Comprehensive sexuality education refers to sequential learning between grades K-12, where young people are building education and skills related to medically-accurate and scientific topics that are age, developmentally, and culturally appropriate and related to a host of sexual health issues. These issues include human development, healthy relationships, communication, pregnancy and reproduction, HIV and STD prevention, and sexual health and behaviors, including abstinence. The goal of sex education is to equip young people with the skills and knowledge they need to live sexually healthy lives. So why is it such a contentious battleground in the U.S.? Jesse Boyer with the Guttmacher Institute talks to us about sex education across the country.
Crisis Pregnancy Centers are centers that exist to deter pregnant women from receiving abortions. They provide pregnancy tests, anti-abortion counseling and material resources for pregnant women. There are an estimated 2,750 Crisis Pregnancy Centers serving 2.3 million people in the United States today. This number might seem high, but it is actually a low and out of date estimate from 2010. In this episode, we talk to Amy Myrick with the Center for Reproductive Rights about Supreme Court case National Institute of Family and Life Advocates v. Becerra and what it would mean for Brett Kavanaugh to replace Justice Kennedy.
Title X is the national family planning and reproductive health program for low income women and men enacted by Congress and signed into law by President Richard Nixon in 1970. The bipartisan program was intended to combat the war on poverty; low income women were having more children than higher income women due to poor access to contraception and its high costs. Title X was created to equalize access to modern contraceptive care, and the program still fulfils that promise today. Clare Coleman, President of the National Family Planning and Reproductive Health Association (NFPRHA), talks to us about NFPRHA, Title X, and what we can do to save Title X from the current administration’s unprecedented attacks.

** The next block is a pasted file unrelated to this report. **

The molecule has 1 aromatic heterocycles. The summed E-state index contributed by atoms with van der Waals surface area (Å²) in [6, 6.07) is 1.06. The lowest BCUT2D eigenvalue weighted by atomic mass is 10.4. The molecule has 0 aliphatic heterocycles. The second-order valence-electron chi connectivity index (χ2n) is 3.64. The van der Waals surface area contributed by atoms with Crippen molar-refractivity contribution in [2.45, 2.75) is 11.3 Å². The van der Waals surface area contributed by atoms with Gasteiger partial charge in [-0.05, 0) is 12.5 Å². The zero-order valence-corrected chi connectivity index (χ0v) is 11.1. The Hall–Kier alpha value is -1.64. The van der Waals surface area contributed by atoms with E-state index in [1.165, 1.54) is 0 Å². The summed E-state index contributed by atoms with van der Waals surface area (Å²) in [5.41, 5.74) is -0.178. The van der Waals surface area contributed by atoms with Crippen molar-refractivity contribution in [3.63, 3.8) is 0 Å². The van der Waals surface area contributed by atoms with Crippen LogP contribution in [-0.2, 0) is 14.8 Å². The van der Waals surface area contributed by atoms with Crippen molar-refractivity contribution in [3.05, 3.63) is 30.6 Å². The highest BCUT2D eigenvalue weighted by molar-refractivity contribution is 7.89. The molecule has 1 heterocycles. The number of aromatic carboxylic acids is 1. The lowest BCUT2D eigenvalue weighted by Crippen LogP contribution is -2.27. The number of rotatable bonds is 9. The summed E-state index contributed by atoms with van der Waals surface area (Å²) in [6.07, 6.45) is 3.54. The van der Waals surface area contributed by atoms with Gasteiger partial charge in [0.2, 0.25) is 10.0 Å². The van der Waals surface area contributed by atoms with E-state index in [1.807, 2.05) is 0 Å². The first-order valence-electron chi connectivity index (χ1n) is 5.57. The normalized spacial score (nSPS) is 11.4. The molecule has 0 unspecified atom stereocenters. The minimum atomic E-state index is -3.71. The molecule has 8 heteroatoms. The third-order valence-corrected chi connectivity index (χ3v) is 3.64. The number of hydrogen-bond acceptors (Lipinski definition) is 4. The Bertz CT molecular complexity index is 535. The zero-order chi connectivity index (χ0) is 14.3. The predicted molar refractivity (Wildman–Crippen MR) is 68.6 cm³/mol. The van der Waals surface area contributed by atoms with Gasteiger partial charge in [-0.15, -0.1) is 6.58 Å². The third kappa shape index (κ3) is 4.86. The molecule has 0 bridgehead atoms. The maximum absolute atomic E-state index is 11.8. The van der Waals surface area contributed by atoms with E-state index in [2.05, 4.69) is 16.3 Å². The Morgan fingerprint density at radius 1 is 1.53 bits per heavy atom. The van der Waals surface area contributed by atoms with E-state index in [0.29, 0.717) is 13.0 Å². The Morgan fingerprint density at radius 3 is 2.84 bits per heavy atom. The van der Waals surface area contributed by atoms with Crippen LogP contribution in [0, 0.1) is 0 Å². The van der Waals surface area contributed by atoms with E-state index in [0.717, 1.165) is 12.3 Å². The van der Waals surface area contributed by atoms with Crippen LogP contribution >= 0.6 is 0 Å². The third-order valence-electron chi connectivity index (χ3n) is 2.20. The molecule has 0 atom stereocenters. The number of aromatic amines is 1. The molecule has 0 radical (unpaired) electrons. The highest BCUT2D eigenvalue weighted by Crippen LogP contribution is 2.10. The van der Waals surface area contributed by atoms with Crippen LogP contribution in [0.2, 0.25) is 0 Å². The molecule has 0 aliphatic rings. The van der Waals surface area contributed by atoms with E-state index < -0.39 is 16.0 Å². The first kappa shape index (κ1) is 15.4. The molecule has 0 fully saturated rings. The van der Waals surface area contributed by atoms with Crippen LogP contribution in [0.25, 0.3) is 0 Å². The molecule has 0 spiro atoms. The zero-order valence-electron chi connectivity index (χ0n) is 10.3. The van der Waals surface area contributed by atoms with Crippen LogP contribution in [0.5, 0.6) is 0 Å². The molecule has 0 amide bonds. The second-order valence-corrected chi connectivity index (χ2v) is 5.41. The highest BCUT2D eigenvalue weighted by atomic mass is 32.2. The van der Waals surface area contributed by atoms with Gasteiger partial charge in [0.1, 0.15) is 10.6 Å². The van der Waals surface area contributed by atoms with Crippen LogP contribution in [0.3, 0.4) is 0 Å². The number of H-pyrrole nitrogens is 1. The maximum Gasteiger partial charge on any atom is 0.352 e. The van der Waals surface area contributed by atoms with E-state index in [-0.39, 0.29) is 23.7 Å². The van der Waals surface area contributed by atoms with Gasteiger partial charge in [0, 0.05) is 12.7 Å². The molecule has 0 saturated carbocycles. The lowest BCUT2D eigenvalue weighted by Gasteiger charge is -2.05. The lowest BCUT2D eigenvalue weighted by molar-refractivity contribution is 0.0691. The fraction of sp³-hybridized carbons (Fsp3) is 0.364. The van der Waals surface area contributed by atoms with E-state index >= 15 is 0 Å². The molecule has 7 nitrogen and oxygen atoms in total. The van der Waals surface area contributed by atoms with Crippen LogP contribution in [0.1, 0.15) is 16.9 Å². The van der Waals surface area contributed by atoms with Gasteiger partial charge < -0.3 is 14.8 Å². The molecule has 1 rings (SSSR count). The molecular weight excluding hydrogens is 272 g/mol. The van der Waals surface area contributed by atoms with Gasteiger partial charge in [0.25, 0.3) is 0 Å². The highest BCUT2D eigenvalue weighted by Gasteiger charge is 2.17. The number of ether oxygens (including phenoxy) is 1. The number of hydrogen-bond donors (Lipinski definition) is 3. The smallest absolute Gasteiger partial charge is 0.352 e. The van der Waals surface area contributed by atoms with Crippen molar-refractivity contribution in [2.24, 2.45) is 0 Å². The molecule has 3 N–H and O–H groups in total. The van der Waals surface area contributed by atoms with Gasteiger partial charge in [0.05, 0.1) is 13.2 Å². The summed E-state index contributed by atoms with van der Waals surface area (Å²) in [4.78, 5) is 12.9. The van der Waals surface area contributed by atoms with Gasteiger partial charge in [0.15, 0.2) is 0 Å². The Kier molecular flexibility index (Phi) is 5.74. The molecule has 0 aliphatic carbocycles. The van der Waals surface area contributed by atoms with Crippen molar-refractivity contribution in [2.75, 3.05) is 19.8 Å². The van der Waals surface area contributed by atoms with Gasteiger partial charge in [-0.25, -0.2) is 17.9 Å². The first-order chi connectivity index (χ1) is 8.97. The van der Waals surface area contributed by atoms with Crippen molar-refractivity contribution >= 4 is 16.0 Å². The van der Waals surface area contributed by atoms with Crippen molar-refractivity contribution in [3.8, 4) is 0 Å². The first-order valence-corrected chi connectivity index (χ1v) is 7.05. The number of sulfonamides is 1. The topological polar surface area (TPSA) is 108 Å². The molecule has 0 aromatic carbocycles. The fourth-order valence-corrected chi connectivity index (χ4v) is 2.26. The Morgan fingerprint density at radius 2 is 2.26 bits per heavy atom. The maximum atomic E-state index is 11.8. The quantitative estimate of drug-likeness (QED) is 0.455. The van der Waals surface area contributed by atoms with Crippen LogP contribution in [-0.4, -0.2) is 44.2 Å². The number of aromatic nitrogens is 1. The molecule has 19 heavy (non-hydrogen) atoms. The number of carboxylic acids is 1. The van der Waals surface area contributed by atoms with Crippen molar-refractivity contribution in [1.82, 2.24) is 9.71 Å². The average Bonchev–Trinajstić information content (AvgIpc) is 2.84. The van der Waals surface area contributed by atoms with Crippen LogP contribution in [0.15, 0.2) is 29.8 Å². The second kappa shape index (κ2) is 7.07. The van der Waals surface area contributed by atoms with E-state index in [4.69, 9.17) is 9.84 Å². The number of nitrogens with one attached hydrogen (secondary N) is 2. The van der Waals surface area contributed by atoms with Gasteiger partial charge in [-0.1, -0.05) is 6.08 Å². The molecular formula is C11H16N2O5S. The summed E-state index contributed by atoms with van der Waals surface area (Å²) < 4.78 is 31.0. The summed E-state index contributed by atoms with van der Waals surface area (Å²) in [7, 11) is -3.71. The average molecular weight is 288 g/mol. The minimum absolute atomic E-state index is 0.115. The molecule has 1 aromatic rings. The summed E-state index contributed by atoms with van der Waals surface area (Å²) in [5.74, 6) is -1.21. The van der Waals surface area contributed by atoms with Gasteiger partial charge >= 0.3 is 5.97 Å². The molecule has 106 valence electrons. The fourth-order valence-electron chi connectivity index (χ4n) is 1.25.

Meghla Akter was almost forced into marrying a 30 year old man at 13, when her mother threatened to kill herself if she didn’t go through with the marriage. She managed to escape to a friend’s house, where she took refuge. Her mother refused to talk to her for three months and restricted her education. With time, Meghla was able to return to school and about to start at university.
At 18, she wants to help other girls and boys who are facing similar situations. Meghla currently serves as the vice-chairperson of the World Vision’s Child Forum, where she works to prevent child marriage in Bangladesh. Listen to Meghla’s interview here!
In Rajasthan, India, child marriage is a tradition. But, the practice isn’t limited only to the one northwestern state; while child marriage is a global issue, India has the highest number of child brides in the world. While over the last decade, India has witnessed one of the largest declines in child marriage rates, it is estimated that 27% (down from 50%) of girls in India are married before their 18th birthday. Arvind Ojha with Urmul Trust and one of the founding members of Girls Not Brides talks to us about how child marriage specifically impacts young girls in India.